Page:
I recently had the opportunity to speak with Joelle Kaufman of Reactivity about her company's latest Web services authentication offerings. (A transcript of the interview is posted here.) What's interesting is that Reactivity is concentrating on providing blanket authentication between the thick-client Microsoft world with the back-end legacy systems world.
There will be plenty of Web services running in and between our organizations, and we'll need a single sign-on authentication mechanism -- federated ID -- that can handle multiple users using multiple services. There has been a lot of tussling between the Microsoft and non-Microsoft camps about how authentication should be addressed. Big Red (Microsoft) has not signed on to Liberty Alliance/Security Markup Assertion Language (SAML). But let's face it, 90 percent of corporate desktops are running Windows, so thick clients cannot be ignored in any authentication plans.
Kaufman makes a compelling case for abstracting the authentication layer to handle any format -- Microsoft or non-Microsoft. "Even if Microsoft is pursuing it's own course, that shouldn't stop you from using all that Microsoft has to offer, and all that everyone else has to offer. You just need the infrastructure to abstract and mediate between them. So use Microsoft to generate IWA (Integrated Windows Authentication) credentials."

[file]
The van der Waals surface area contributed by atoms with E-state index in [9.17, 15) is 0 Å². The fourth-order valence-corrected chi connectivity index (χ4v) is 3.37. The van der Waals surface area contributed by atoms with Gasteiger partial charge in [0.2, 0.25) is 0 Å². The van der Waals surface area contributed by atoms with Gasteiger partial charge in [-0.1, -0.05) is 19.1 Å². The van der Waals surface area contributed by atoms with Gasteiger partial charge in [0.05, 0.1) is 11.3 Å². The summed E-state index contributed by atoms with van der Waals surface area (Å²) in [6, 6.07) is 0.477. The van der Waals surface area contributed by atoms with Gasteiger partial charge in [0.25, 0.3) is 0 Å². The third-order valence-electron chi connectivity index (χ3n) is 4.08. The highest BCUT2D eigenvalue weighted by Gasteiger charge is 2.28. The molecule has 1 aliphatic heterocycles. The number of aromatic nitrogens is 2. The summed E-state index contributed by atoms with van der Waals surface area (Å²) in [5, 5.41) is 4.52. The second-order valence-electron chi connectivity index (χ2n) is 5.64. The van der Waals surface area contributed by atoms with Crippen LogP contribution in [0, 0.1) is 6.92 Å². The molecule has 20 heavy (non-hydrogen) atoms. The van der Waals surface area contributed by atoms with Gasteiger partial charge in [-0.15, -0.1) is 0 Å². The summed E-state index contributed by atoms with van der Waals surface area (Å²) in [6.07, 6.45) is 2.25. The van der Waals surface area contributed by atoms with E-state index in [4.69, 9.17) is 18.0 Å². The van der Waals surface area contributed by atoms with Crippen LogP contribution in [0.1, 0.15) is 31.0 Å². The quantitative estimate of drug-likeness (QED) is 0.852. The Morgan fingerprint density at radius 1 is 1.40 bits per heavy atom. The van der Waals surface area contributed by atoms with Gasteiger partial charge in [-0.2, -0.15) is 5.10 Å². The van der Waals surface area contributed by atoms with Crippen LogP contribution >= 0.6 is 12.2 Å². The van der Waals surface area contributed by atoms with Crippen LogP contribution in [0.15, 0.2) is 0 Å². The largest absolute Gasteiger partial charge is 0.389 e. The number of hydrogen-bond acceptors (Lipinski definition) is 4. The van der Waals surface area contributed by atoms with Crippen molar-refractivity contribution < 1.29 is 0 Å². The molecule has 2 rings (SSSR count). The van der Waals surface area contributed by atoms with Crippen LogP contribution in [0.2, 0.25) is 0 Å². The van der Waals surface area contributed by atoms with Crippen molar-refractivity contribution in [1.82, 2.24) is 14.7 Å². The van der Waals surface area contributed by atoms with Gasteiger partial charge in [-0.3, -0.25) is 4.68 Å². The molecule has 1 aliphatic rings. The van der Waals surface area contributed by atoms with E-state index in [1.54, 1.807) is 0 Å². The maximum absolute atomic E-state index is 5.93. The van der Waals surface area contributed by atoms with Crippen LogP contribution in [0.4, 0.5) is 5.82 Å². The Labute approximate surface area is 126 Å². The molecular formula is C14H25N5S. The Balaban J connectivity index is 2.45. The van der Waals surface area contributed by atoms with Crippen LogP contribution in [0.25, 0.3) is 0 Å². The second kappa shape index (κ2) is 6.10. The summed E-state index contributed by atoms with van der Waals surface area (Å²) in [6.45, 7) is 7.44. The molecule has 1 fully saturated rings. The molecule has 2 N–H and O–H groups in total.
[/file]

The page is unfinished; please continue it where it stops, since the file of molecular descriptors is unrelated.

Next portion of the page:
"You need an abstraction layer that says, 'I can talk all your different languages. So you do SAML this way, you do it that way, not a problem; I'll deal with that. And what comes into me, if it's SAML to SAML, that's great. If it's IWA Kerberos, needs to go to SAML, not a problem.' So the choice to the enterprise, wait for everyone to align, standardize on only one provider, or add an abstraction layer that gives you the flexibility."
This may help companies get more comfortable with adopting SAML or other protocols as they build out Web services. Adoption of SAML and Liberty Alliance has been, well, moving slowly. The latest Evans Data Web services finds eight percent are currently using SAML, and three percent have adopted the Liberty Alliance for authentication of Web services.
Kaufman agrees that SAML/Liberty have some way to go. "The vast majority of access control systems, 50 to 70 percent, are custom," she pointed out.